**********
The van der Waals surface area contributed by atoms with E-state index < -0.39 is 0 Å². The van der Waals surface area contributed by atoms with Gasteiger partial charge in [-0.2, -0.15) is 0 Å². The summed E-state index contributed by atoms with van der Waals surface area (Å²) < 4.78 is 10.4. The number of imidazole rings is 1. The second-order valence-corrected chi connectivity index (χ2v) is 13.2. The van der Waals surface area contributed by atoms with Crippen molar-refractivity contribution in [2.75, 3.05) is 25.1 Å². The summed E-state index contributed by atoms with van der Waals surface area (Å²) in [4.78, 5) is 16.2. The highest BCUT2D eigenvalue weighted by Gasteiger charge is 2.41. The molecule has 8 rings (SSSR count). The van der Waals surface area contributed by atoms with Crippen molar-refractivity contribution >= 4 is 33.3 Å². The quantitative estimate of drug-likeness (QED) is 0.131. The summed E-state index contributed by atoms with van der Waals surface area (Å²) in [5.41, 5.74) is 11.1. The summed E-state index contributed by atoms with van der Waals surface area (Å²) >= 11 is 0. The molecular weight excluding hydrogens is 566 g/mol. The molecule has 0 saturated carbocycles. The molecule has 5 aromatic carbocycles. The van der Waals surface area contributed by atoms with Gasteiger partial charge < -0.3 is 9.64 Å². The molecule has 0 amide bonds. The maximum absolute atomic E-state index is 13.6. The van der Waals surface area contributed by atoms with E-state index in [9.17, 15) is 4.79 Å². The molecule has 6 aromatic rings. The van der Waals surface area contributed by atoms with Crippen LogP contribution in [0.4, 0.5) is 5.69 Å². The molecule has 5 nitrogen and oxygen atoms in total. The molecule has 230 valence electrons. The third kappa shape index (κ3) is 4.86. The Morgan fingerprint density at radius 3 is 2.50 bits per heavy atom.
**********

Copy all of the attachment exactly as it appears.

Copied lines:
The van der Waals surface area contributed by atoms with E-state index < -0.39 is 0 Å². The van der Waals surface area contributed by atoms with Gasteiger partial charge in [-0.2, -0.15) is 0 Å². The summed E-state index contributed by atoms with van der Waals surface area (Å²) < 4.78 is 10.4. The number of imidazole rings is 1. The second-order valence-corrected chi connectivity index (χ2v) is 13.2. The van der Waals surface area contributed by atoms with Crippen molar-refractivity contribution in [2.75, 3.05) is 25.1 Å². The summed E-state index contributed by atoms with van der Waals surface area (Å²) in [4.78, 5) is 16.2. The highest BCUT2D eigenvalue weighted by Gasteiger charge is 2.41. The molecule has 8 rings (SSSR count). The van der Waals surface area contributed by atoms with Crippen molar-refractivity contribution >= 4 is 33.3 Å². The quantitative estimate of drug-likeness (QED) is 0.131. The summed E-state index contributed by atoms with van der Waals surface area (Å²) in [5.41, 5.74) is 11.1. The summed E-state index contributed by atoms with van der Waals surface area (Å²) >= 11 is 0. The molecular weight excluding hydrogens is 566 g/mol. The molecule has 0 saturated carbocycles. The molecule has 5 aromatic carbocycles. The van der Waals surface area contributed by atoms with Gasteiger partial charge < -0.3 is 9.64 Å². The molecule has 0 amide bonds. The maximum absolute atomic E-state index is 13.6. The van der Waals surface area contributed by atoms with E-state index in [9.17, 15) is 4.79 Å². The molecule has 6 aromatic rings. The van der Waals surface area contributed by atoms with Crippen LogP contribution in [0.4, 0.5) is 5.69 Å². The molecule has 5 nitrogen and oxygen atoms in total. The molecule has 230 valence electrons. The third kappa shape index (κ3) is 4.86. The Morgan fingerprint density at radius 3 is 2.50 bits per heavy atom.